Science Lesson

The truth about mud balls

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Fred Vuich

My course here in Connecticut opened two weeks ago, a welcome early opportunity to swing the sticks outside instead of in the simulator (sorry, not much of a temporary green kind of guy). Still, it’s been a wet winter and the first 10 days of spring have been no better. That has led to almost every shot resulting in a fair amount of mud being caked on the ball after landing. My foursome decided to combat that by playing lift, clean and place throughout, but it did make me wonder: How much affect does mud really have on a ball?

Certainly, there has been much anecdotal evidence and some attempts at looking at it from a scientific standpoint. Still, when I want science, I want it to be from a Ph.D., not some Bryson DeChambeau wannabe. Luckily, I stumbled upon an article on the topic from Dr. Paul Wood, who joined Ping in 2005 after completing his Ph.D. in Applied Mathematics at University of St. Andrews in Scotland. A research engineer, Wood has extensive expertise in studying the physics of ball flight and the club-ball impact.

Wood was spurred to research the effect and predictability of mud balls after a co-worker encountered a bad mud ball during a tournament and watched the ball fly wildly offline. Unlike many others who opine on the topic, Wood not only has Ping’s knowledge library at his disposal, but a test range complete with the Ping Man robot.

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Graphic courtesy of Ping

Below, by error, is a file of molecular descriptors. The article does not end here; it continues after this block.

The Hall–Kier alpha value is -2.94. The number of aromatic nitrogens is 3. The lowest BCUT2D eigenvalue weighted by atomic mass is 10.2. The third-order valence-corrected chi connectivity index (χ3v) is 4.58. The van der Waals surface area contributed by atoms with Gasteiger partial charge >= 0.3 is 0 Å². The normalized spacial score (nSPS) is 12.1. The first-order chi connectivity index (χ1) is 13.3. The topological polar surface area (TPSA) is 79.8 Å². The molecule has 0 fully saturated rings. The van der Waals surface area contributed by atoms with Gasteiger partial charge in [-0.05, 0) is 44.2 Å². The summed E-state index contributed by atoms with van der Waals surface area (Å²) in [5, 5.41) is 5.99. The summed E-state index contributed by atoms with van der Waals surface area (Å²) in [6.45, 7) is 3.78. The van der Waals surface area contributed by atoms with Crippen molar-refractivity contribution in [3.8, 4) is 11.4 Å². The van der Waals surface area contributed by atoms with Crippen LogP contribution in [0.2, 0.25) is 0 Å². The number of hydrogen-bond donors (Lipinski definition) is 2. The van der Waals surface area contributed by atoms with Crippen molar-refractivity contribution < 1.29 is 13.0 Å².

A theoretical analysis led to a prediction that mud on the right side of the ball should almost always cause the resultant ball flight to curve to the left because mud in the dimples affect the air flow, causing the turbulent wake to be bent toward the mud side. This in turn will cause the ball to curve in the opposite direction. Still, Wood wondered if, during an actual round of golf, with a chunk of mud on the ball, is the effect measurable and repeatable?

A 4-iron was set up on the Ping Man robot and set the swing characteristics to mimic a high swing-speed player. [For the full study, click here] The club speed prior to impact was set to 95 mph, leading to center hits carrying a little more than 220 yards. Several balls with mud caked on different areas were set up. Some had mud covering the entire surface of the ball, while others had mud applied to a specific area: front, back, top, bottom, left or right side of the ball. A healthy amount of mud was applied but most fell off at impact, leaving Wood to reason that smaller amounts would bring similar results.

Of course, everyday golfers don’t want to hear about the science, they just want to know how the ball is going to react. Does it move a certain way consistently? Does it fly shorter? Wood answers those questions with his research.

Wood found balls with mud on the right side landed around 25 yards left of the target on average but with a wide variation in results. With mud on the left, the ball landed almost 30 yards right of the target. With mud all over, the balls went mostly straight but with a similarly wide variation in results. In short and perhaps unsurprisingly, the mud is making the ball flight less consistent.

Now, the general consensus has been that the ball flies in the opposite direction of where the mud is, but Wood’s research shows just how dramatic the effect can be. His research on distance is similarly eye-opening.

While a clean ball hit with a 4-iron at 95 mph goes a little more than 220 yards, but it flies shorter—sometimes considerably so—when mud is applied. With mud on the left or right side, the distance drop is 20-plus yards. If mud is on the back of the ball, the loss is an eye-popping 70 yards. It’s not so bad if the mud is on top of the ball as it is only a 15-yard loss.

Now that score-posting season has started and we can no longer play lift, clean and cheat throughout the course, I know where to aim and to take more club. And now, thanks to a little science experiment, you do, too.